Banks County Opinions...

May 24, 2000


Editorial
The Banks County News
May 24, 2000

Special people serving
children of our comunity

The crime pages are filled each week with violent stories of domestic disputes and other incidents involving children. These altercations often occur in the middle of the night and the children need a place to stay.
It takes a very special person to take a child they don't know into their home in the middle of the night. It also takes a special person to take these children into their homes and lives for as long as it takes for their parents to get their lives back on track.
These special people are called foster parents, and they serve our communities by caring for children in need. Hillary Clinton has often been quoted as saying "it takes a village" to raise a child. Nowhere is this more true than in the foster parent program, where selfless volunteers take children into their homes, often under tragic circumstances.
There are many children in need in Banks County, but only seven trained families who serve as foster parents. So many more are needed to help these children. Volunteers must go through detailed training and pass a thorough background check before they are approved. It's not easy and it is something they do for the love of their community and its children. They don't do it for the money or the recognition. They do it because they want to make a difference in someone's life.
May is National Foster Parent Month, which is a way to bring recognition to this program and the many volunteers needed to make it a success. Those interested should search their hearts, and if they are certain they want to be a part of foster parenting, call the local department of family and children services to begin the process.
For more information, call 677-2272.


Column
By Drew Brantley
The Banks County News
May 24, 2000

Solving 'People' problems
People often confuse me. The frustration comes because there are so many different kinds of people. Now I am not talking about certain personalities, nationalities, big-nosed people or those who talk with a lisp. When I say people, I mean the "Big P" people.
The most important group of people is The People.
The People ordained and established the Constitution of the United States. The People have a weekly magazine. The People have a right to know. There are men of The People and women of The People.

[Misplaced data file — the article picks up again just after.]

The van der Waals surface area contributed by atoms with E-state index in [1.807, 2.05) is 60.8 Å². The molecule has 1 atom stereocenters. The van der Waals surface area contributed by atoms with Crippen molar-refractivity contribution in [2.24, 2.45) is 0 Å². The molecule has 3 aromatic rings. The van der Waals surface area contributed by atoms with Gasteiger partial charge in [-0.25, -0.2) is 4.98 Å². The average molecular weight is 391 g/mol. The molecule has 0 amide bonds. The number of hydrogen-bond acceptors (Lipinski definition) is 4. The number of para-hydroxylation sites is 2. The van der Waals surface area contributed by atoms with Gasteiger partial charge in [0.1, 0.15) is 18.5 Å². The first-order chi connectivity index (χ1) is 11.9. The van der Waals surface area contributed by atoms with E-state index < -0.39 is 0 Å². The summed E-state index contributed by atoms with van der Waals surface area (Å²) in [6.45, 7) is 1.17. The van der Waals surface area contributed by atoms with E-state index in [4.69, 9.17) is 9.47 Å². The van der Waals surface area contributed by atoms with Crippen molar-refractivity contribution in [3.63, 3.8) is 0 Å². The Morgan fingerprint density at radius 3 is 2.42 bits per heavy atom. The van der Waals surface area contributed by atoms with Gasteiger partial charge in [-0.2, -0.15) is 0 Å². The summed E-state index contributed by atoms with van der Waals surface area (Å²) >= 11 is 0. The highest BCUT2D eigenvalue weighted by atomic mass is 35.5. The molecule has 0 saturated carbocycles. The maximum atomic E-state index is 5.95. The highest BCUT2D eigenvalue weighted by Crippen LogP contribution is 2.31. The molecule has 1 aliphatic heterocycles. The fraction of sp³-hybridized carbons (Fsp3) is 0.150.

The People have choices, candidates, mandates, wills, won'ts, wonts, wants and desires. The People say many things that shape the culture.
But The People cannot be confused with Ordinary People. Ordinary People have specific interests. Most of the time, Ordinary People tout having common sense.
Ordinary People are often in line with The People, but Ordinary People can have beliefs that are contrary to The People when "The People just aren't like they used to be."
Most People are seldom heard from, though they are spoken for all the time. Ordinary People will tell you that Most People agree with them a lot.
But Most People and Ordinary People are very different from Some People.
Some People have people who call other people's people to set up lunches. Some People just don't get it sometimes.
Sometimes people are Just People
But The People are always more than Just People.
Some People do things that Ordinary People would never do. And though Some People are occasionally willing to do more, you can never know what Some People will do.
Most People can go either way on anything. That just depends on whether Some People or Ordinary People are speaking for Most People.
In the list of people, there's also My People, Your People, Their People and the certain Some People who just aren't Our People.
Some People can do despicable things. Ordinary People can do bad things, but they cannot sink to levels that Some People will.
And The People are always right even when they are wrong.
Ordinary People believe Most People agree Some People are always bringing down The People.
See my confusion?
I never know exactly where I fit all the time with regard to people. I frequently feel like Some People.
Sometimes I feel like Ordinary People. But I am never sure when I am with The People because they seem to confuse the bigger issues.
The People elected Ronald Reagan and Bill Clinton to two terms each in the White House. I don't understand how both two-terms could happen.
One or the other could make sense, but both of them should make Most People wonder about The People.
I have thought many times that Ordinary People need to wake up and see what is really going on.
For instance, if Ordinary People had been paying attention, the whole Reagan-Clinton thing would not have happened.
While The People and Ordinary People can cause big problems, Some People frequently cause little nuisances.
Some People kept "Full House" on TV for more than the two weeks Most People would have given it. Some People like The Backstreet Boys.
Some People enjoy eating mushrooms cooked in that brown sauce that looks like something in a cow pasture after a thunderstorm.
But I am just one single person.
In the whole people debate, I am a lone voice. And while The People will say that I have a message that should be heard, Most People know that one person does not have that much strength. So, there's just no alternative. You've got to latch on with one of the peoples.
I guess the answer is that people will be People.
And Some People, Most People and The People should agree with that.
Drew Brantley is the sports editor for The Commerce News and The Banks County News.

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Column
By Angela Gary
The Banks County News
May 24, 2000

Savannah: A strong
southern town filled with lots of history
The fragrant aroma of honeysuckle as we walk along the river front. Pigeons flying overhead and huge fish occasionally making an appearance as they splash across the water. Speedboats with laughing children and adults racing by in the background.